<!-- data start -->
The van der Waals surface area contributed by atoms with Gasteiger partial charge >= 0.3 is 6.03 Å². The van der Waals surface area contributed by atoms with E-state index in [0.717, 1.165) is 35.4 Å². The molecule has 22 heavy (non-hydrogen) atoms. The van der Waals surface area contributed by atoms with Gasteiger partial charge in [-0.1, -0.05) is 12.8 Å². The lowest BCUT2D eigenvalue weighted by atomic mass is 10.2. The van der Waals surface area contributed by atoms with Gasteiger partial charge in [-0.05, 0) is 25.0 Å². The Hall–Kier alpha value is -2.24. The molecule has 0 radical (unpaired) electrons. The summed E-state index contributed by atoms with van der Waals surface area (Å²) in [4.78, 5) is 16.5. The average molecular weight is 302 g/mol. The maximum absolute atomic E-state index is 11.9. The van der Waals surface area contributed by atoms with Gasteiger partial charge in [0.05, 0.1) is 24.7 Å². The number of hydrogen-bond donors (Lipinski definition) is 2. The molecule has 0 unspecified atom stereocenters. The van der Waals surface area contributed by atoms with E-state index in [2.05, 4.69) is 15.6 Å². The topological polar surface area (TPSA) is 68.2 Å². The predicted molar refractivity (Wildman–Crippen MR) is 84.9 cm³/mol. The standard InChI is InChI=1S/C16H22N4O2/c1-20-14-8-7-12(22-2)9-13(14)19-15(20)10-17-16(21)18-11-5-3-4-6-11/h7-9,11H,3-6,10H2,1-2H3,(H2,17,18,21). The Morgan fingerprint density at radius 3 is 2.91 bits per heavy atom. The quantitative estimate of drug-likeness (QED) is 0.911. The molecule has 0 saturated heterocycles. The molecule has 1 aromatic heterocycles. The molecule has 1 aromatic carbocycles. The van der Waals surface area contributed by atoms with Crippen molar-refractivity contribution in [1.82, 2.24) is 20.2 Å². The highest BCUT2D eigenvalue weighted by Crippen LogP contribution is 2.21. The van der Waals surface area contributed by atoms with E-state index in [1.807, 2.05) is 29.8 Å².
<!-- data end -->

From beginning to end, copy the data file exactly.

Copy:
The van der Waals surface area contributed by atoms with Gasteiger partial charge >= 0.3 is 6.03 Å². The van der Waals surface area contributed by atoms with E-state index in [0.717, 1.165) is 35.4 Å². The molecule has 22 heavy (non-hydrogen) atoms. The van der Waals surface area contributed by atoms with Gasteiger partial charge in [-0.1, -0.05) is 12.8 Å². The lowest BCUT2D eigenvalue weighted by atomic mass is 10.2. The van der Waals surface area contributed by atoms with Gasteiger partial charge in [-0.05, 0) is 25.0 Å². The Hall–Kier alpha value is -2.24. The molecule has 0 radical (unpaired) electrons. The summed E-state index contributed by atoms with van der Waals surface area (Å²) in [4.78, 5) is 16.5. The average molecular weight is 302 g/mol. The maximum absolute atomic E-state index is 11.9. The van der Waals surface area contributed by atoms with Gasteiger partial charge in [0.05, 0.1) is 24.7 Å². The number of hydrogen-bond donors (Lipinski definition) is 2. The molecule has 0 unspecified atom stereocenters. The van der Waals surface area contributed by atoms with E-state index in [2.05, 4.69) is 15.6 Å². The topological polar surface area (TPSA) is 68.2 Å². The predicted molar refractivity (Wildman–Crippen MR) is 84.9 cm³/mol. The standard InChI is InChI=1S/C16H22N4O2/c1-20-14-8-7-12(22-2)9-13(14)19-15(20)10-17-16(21)18-11-5-3-4-6-11/h7-9,11H,3-6,10H2,1-2H3,(H2,17,18,21). The Morgan fingerprint density at radius 3 is 2.91 bits per heavy atom. The quantitative estimate of drug-likeness (QED) is 0.911. The molecule has 0 saturated heterocycles. The molecule has 1 aromatic heterocycles. The molecule has 1 aromatic carbocycles. The van der Waals surface area contributed by atoms with Crippen molar-refractivity contribution in [1.82, 2.24) is 20.2 Å². The highest BCUT2D eigenvalue weighted by Crippen LogP contribution is 2.21. The van der Waals surface area contributed by atoms with E-state index in [1.807, 2.05) is 29.8 Å².